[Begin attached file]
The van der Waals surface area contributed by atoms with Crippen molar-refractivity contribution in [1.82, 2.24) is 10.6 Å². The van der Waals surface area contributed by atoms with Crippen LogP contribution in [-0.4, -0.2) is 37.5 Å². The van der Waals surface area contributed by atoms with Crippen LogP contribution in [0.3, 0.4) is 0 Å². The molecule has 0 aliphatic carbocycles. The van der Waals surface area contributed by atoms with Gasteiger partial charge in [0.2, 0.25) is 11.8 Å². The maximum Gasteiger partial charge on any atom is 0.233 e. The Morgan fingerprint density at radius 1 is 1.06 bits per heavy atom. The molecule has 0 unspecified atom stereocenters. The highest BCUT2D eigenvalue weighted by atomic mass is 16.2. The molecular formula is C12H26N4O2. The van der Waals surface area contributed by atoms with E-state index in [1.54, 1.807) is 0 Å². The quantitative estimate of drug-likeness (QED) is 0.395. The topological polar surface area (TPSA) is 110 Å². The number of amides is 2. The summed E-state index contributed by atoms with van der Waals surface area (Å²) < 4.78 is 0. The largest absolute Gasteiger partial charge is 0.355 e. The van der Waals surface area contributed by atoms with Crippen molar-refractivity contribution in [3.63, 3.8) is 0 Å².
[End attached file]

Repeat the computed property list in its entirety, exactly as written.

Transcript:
The van der Waals surface area contributed by atoms with Crippen molar-refractivity contribution in [1.82, 2.24) is 10.6 Å². The van der Waals surface area contributed by atoms with Crippen LogP contribution in [-0.4, -0.2) is 37.5 Å². The van der Waals surface area contributed by atoms with Crippen LogP contribution in [0.3, 0.4) is 0 Å². The molecule has 0 aliphatic carbocycles. The van der Waals surface area contributed by atoms with Gasteiger partial charge in [0.2, 0.25) is 11.8 Å². The maximum Gasteiger partial charge on any atom is 0.233 e. The Morgan fingerprint density at radius 1 is 1.06 bits per heavy atom. The molecule has 0 unspecified atom stereocenters. The highest BCUT2D eigenvalue weighted by atomic mass is 16.2. The molecular formula is C12H26N4O2. The van der Waals surface area contributed by atoms with E-state index in [1.54, 1.807) is 0 Å². The quantitative estimate of drug-likeness (QED) is 0.395. The topological polar surface area (TPSA) is 110 Å². The number of amides is 2. The summed E-state index contributed by atoms with van der Waals surface area (Å²) < 4.78 is 0. The largest absolute Gasteiger partial charge is 0.355 e. The van der Waals surface area contributed by atoms with Crippen molar-refractivity contribution in [3.63, 3.8) is 0 Å².